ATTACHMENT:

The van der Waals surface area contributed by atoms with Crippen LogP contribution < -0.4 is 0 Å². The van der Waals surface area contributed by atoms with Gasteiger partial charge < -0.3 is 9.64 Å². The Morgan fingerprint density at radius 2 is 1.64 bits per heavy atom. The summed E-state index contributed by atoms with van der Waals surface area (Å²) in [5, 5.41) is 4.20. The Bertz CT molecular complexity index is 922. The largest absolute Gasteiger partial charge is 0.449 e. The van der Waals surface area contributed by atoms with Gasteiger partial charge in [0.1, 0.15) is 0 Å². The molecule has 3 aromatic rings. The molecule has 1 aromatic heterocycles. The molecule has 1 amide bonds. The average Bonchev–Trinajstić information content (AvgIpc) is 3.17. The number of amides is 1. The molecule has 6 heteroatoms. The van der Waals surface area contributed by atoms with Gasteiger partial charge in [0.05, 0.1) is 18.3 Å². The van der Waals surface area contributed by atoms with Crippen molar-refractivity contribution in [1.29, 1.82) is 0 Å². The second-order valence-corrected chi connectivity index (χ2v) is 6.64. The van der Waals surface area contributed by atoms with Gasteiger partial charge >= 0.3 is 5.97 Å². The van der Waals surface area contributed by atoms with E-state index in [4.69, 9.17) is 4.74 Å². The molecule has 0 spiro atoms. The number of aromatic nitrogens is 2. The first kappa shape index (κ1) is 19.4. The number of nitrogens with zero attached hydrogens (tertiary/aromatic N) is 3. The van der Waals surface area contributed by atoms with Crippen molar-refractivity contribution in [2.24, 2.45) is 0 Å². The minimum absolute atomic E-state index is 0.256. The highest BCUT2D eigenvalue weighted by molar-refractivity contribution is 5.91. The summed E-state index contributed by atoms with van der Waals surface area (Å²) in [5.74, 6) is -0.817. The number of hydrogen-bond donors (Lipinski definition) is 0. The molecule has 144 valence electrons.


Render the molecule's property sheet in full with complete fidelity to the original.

The van der Waals surface area contributed by atoms with Crippen LogP contribution < -0.4 is 0 Å². The van der Waals surface area contributed by atoms with Gasteiger partial charge < -0.3 is 9.64 Å². The Morgan fingerprint density at radius 2 is 1.64 bits per heavy atom. The summed E-state index contributed by atoms with van der Waals surface area (Å²) in [5, 5.41) is 4.20. The Bertz CT molecular complexity index is 922. The largest absolute Gasteiger partial charge is 0.449 e. The van der Waals surface area contributed by atoms with Gasteiger partial charge in [0.1, 0.15) is 0 Å². The molecule has 3 aromatic rings. The molecule has 1 aromatic heterocycles. The molecule has 1 amide bonds. The average Bonchev–Trinajstić information content (AvgIpc) is 3.17. The number of amides is 1. The molecule has 6 heteroatoms. The van der Waals surface area contributed by atoms with Gasteiger partial charge in [0.05, 0.1) is 18.3 Å². The van der Waals surface area contributed by atoms with Crippen molar-refractivity contribution in [1.29, 1.82) is 0 Å². The second-order valence-corrected chi connectivity index (χ2v) is 6.64. The van der Waals surface area contributed by atoms with Gasteiger partial charge >= 0.3 is 5.97 Å². The van der Waals surface area contributed by atoms with E-state index in [4.69, 9.17) is 4.74 Å². The molecule has 0 spiro atoms. The number of aromatic nitrogens is 2. The first kappa shape index (κ1) is 19.4. The number of nitrogens with zero attached hydrogens (tertiary/aromatic N) is 3. The van der Waals surface area contributed by atoms with Crippen molar-refractivity contribution in [2.24, 2.45) is 0 Å². The minimum absolute atomic E-state index is 0.256. The highest BCUT2D eigenvalue weighted by molar-refractivity contribution is 5.91. The summed E-state index contributed by atoms with van der Waals surface area (Å²) in [5.74, 6) is -0.817. The number of hydrogen-bond donors (Lipinski definition) is 0. The molecule has 144 valence electrons.